Posted by Sue on Aug 2, 2013
Flipping through a magazine this week I was startled to see an ad for an ornamental Christmas tree. You know the sort: plastic 3-foot evergreen covered with Birds of the World. Someone’s idea of holiday spirit. But it wasn’t just the tree that startled me. It was the presence of a Christmas advertisement in July. It’s one thing to see red and green adorning the drugstore aisles before Thanksgiving; but in August?!?
Besides the cooling reminders of snowflakes in the middle of a heat wave, does thinking about the holidays while perspiring into our iced tea offer us anything constructive?
When I wait until the holidays are banging on my front door, the stress I feel kills the possibility of joy. Read the rest of this entry »
Posted by Sue on Jul 25, 2013
Every summer I bring my houseplants outside ~ Plant Camp, my sister calls it. And every fall, before the first frost, I bring them back in. I then spend the winter combating mealy worms and creeping cotton (or whatever it’s called). I’ve fought the good fight for years. The score is Mealy Worms ~ 100; Sue ~ zip.
So, I’ve made the boldest decluttering decisions of my life: I’ve decided to rid my house of bug-infested plants. Even the jade that I nurtured from a wee tiny cutting is now compost. It was drastic. It was harsh. I’m sure that I’ll get emails telling me how I could have conquered creeping crud. I’m sure my dreams will be haunted by flying Spider Plants and Swedish Ivies. But I’m willing to risk being given the evil eye by plant lovers. Read the rest of this entry »
Posted by Sue on Jul 10, 2013
In our little village of 600, we have a huge parade, complete with a float from the Grange (one year they had live sheep and a goat riding along looking confused), the local middle school band (who won first place this year), a fife and drum corps, a dozen fire trucks blasting their horns and, of course, Morris dancers with their flowered hats and jingling bells: altogether, a grand celebration of our collective freedoms.
For the last couple years I’ve wanted to put together an additional float to celebrate one more freedom: Freedom from Stuff. Too often we imprison our aspirations, goals and joy behind walls of too much stuff. But when we can let go of what has become stale and useless and too heavy to carry, we’re able to see through to what is truly important.
Posted by Sue on Jun 6, 2013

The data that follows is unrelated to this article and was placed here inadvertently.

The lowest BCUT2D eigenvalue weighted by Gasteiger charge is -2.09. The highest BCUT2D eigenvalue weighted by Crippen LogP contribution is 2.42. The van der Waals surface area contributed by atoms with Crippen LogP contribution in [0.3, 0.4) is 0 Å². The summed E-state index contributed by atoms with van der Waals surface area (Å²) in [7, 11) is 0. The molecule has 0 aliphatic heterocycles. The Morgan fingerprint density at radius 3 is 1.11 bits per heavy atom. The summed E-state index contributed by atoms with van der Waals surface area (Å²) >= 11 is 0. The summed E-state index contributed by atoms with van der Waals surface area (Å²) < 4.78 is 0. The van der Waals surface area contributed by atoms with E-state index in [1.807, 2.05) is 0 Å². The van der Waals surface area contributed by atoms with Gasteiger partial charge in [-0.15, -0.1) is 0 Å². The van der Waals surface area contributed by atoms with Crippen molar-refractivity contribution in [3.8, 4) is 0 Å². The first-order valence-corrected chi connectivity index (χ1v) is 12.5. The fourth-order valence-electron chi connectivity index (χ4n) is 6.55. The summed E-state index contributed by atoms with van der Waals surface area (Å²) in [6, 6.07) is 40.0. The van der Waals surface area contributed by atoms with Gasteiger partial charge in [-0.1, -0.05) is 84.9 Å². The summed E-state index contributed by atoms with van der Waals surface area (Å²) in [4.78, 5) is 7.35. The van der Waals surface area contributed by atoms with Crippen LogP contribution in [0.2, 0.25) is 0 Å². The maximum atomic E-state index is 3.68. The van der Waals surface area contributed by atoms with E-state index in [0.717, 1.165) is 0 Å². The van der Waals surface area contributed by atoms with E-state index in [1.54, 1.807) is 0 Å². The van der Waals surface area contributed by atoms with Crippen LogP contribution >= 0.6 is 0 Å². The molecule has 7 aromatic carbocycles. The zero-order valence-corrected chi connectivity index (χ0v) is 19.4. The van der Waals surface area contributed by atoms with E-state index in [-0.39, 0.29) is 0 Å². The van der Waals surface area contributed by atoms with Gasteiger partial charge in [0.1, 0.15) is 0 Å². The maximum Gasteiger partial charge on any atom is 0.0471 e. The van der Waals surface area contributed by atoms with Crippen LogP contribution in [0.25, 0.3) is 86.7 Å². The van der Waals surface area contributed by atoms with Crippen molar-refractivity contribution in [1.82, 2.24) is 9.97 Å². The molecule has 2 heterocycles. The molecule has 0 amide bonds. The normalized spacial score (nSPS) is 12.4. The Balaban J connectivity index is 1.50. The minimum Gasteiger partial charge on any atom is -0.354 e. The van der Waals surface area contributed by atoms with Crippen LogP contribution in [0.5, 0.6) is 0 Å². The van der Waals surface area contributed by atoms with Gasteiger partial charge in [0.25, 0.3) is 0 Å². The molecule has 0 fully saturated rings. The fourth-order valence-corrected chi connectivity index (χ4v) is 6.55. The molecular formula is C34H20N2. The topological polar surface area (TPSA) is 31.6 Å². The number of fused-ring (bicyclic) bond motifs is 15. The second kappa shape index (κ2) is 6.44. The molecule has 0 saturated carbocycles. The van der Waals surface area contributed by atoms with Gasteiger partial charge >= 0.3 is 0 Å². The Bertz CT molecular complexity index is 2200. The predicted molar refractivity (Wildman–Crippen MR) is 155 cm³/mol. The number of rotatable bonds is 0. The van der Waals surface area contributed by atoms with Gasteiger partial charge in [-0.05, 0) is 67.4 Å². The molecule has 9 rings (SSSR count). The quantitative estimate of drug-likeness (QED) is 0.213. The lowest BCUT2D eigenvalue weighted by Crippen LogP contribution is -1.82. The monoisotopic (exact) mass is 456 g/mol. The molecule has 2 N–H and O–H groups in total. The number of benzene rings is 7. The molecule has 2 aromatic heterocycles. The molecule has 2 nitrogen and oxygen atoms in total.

Summertime … and the livin’ is easy. ~ Porgy and Bess
Each year, it takes me until mid-June before I’m willing to put away my turtle necks and switch out my flannel sheets for percale. Yes, I live in Vermont where it’s not unusual to have a wood stove burning in May. But mostly, I have trouble letting go of the rigor of the cold months and relaxing into the spaciousness of summer living.
To help me make that transition, I tried a fun exercise. If the spring to summer shift (or, in Vermont, the mudseason to blackfly-season shift) has got you down, I encourage you to give it a try. Read the rest of this entry »
Posted by Sue on Mar 28, 2008
With Spring arriving – slowly in Vermont- more quickly further
south, I am beginning to hear lots of conversations about SPRING
CLEANING and have decided to take a moment with you to consider
the touchy subject of LETTING GO. I know personally, as well as in
my work, that it isn’t so easy!
What about one client’s photo albums from 30 years of teaching?
What about the Doonesbury cartoons from the ’70s? For me – it’s what
about all the letters I’ve saved? And what about the 12 years of
newspaper articles on organizing?
The spaces I currently have for storage are full and I have NO desire
to create additional storage. I know by experience that at some point,
someone will have to deal with my stuff. So what to do?
If I want to declutter I have to take some time to consider my
personal reality with questions like: When I have free time how do
I truly choose to use it? Is that likely to change radically? If I
couldn’t go anywhere (due to physical challenges) how would I
actually spend my time? What IS this stuff all about for me?
I know that the Doonesbury books were taken to a used bookstore
where you can put credit on an account for future book purchases. I’ll
let you know what the teacher does with her albums.
And me? I’ve decided to do a major paper sorting in the next month and pare
way down. I’m not a historian and have no desire to be one. So I’m
going to try keeping sample letters and sample articles and see how
that goes. I’ll also follow my own advice to write the date of when
I make the Keep decision – on each item. Then on down the road I
can see how long it takes me to look again at the things I’ve kept.
What is the stuff that gives you trouble? Want to make April the
month for dealing with it? I’d love to hear what you do! And if
you get stuck, feel free to email or call.